Wednesday, October 19, 2011
There Is Going To Be A Real Security Issue Emerge With Health Information Exchanges - Like The PCEHR!
The following interesting article appeared a few days. It is relevant as essentially the proposed PCEHR is actually just a Health Information Exchange at is heart - which it why the Government went out and bought one from Oracle / Accenture.
HDM Breaking News, October 12, 2011
For many security-conscious executives, the next big frontier will be health information exchanges. "HIEs are the biggest access and security challenge moving forward," says Bill Spooner, senior vice president and CIO at San Diego-based Sharp Healthcare. "The usefulness of the HIE will depend on how well we work through it. We want to be absolutely secure in getting patient consent for sharing their information, and at the same time, make sure their information is available."
It's an issue being raised across the country. The University of Pittsburgh Medical Center recently launched a data exchange with several area hospitals. Access to information will be based on having a prior relationship with the patient, says John Houston, vice president privacy and information security. "You want to make sure that not just anyone can query the HIE," he says. "Members will be contractually committed to doing the right thing. But the members will need to enforce appropriate conduct." Technology can only go so far in preserving patients' rights, he says. "The HIE is based on trust."
In addition to data exchanges, the influx of personal portable devices in the health care setting will bring their own set of access challenges.
Providers have been caught off guard by smartphones and other devices, says Noa Bar Yosef, senior security strategist at Imperva, a security software vendor.
"Providers have suddenly woken up to the reality where sophisticated mobile devices are being used as access points to online services and enterprise networks," says Bar Yosef. "The sudden dramatic increase of these devices in the past couple of years left the I.T. and security departments to scratch their heads and wonder how they lost control of I.T. Organizations need to recognize the introduction of these technologies to the workplace, and they need to start planning how to secure the devices and their interaction with the enterprise networks."
The good news, notes Bar Yosef, is that security tools for smartphones are readily available, including anti-malware, encryption and authentication. However, securing the end-device is simply not enough, she contends. "Organizations need to recognize that these devices are accessing the network, which means that even a compromised device might be introduced into the health care organization,"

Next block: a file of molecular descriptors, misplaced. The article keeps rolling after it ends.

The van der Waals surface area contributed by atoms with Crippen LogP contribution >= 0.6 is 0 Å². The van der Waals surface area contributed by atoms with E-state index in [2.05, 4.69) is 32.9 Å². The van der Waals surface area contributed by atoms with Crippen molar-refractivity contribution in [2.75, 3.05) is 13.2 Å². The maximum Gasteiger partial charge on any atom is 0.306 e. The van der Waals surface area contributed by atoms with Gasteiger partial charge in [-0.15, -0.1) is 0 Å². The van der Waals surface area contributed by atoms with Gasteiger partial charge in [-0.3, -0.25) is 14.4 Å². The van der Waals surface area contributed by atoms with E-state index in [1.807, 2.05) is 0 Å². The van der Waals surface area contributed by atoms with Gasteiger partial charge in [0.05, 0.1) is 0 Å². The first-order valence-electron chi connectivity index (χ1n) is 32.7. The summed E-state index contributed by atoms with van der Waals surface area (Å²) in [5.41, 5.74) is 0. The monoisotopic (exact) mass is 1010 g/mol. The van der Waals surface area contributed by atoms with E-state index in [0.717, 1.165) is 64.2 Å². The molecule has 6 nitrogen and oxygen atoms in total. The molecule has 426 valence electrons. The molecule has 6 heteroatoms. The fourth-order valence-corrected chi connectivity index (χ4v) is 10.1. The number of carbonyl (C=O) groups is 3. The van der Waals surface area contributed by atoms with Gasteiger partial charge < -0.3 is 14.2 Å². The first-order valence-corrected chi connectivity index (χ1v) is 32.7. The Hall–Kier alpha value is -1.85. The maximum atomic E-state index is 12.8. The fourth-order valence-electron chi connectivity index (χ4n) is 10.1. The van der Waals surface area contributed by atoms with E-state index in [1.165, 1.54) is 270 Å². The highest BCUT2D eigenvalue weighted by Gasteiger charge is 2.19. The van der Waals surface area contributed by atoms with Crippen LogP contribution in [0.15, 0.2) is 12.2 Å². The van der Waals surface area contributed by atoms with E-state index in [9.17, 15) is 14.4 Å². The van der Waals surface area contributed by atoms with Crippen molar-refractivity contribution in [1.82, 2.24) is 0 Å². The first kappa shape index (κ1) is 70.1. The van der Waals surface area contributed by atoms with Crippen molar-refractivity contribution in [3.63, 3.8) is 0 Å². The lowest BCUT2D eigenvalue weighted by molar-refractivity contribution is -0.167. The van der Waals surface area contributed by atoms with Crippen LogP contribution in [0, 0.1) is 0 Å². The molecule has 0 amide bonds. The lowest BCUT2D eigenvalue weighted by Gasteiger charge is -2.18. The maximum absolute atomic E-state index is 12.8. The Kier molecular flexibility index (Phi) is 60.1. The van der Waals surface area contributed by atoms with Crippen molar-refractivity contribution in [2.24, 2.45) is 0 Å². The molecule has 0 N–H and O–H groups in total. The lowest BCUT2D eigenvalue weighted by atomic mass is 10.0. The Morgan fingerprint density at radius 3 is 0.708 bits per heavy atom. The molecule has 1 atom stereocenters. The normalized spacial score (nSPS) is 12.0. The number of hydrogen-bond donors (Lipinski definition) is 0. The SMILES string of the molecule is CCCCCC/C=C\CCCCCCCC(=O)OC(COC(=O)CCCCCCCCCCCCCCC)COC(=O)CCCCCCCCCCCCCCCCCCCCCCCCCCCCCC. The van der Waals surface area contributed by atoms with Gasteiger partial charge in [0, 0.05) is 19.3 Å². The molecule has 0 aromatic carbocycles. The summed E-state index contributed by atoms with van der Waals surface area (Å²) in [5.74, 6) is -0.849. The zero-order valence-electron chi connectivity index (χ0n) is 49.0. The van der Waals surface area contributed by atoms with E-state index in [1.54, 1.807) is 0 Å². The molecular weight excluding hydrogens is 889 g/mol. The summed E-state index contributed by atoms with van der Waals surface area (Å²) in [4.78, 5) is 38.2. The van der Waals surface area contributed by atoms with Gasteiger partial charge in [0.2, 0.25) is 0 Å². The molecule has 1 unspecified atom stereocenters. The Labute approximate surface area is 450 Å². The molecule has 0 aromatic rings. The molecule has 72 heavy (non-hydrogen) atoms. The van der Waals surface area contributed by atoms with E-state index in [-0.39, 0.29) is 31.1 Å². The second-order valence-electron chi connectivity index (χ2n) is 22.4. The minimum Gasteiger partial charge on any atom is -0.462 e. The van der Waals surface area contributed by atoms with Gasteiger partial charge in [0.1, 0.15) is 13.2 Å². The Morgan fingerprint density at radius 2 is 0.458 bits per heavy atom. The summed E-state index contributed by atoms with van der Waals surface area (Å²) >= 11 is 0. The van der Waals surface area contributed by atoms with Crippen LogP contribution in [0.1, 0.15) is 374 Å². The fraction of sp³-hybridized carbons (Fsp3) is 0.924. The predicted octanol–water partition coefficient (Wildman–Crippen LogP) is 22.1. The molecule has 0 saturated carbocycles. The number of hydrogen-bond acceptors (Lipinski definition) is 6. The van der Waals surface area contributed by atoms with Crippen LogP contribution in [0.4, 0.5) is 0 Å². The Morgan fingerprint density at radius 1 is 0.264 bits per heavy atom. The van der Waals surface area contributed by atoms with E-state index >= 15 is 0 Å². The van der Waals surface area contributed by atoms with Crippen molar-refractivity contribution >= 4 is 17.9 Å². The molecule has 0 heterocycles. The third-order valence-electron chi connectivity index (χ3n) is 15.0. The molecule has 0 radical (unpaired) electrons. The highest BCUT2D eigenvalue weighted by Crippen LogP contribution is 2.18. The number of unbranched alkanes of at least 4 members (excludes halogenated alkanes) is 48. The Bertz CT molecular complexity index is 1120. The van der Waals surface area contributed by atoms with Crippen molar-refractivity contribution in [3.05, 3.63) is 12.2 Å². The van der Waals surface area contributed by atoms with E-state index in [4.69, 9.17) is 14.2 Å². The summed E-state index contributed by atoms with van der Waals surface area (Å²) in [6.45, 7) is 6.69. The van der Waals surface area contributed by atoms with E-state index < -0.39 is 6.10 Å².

Full article is here:
I find it interesting that the very same point was made a week or so ago regarding the PCEHR and security.
Written by Nic White Thursday, 06 October 2011 09:00
THE vulnerability of Australia’s planned national e-health system to cyber attacks is not being taken seriously enough, according to a WA security academic.
The weakest points of this system are the individual healthcare providers, particularly the small primary care and specialist organisations which make up more than half the connections in the national e-health system.
ECU secau Security Research Centre senior lecturer Trish Williams says the initiative has multiple points of vulnerability that are unlikely to be fully realised until the system goes live.
The $466.7 million plan will digitise and integrate Australia’s patient record databases to allow much greater sharing of patient information, such as allergies, test results and medications, than the current “safe but not particularly useful” paper system.
Dr Williams says the integration of such a big and complex system is far more susceptible to attack than a decentralised paper one because of the communication between diverse healthcare providers, unlike banks where information is securely stored in one domain.
This paper seems to me like one we all need to have a look at - and soon!
Williams, P.A.H. (2011). Why Australia’s health system will be a vulnerable national asset. In C. Valli (Ed.) Proceedings of the 2nd International Cyber Resilience Conference. pp. TBA. Perth: secau- Security Research Centre, Edith Cowan University.
Sadly it does not appear to be available on the web at present. However, Dr Williams did kindly send me her paper in response to an e-mail. The paper does confirm her concerns with ensuring the security of GP systems over time.
I will keep an eye out and let readers know when it appears easily available on the web.
Clearly and expert systematic analysis of all the issues and their remedies is a little overdue!
Posted by Dr David More MB PhD FACHI at Wednesday, October 19, 2011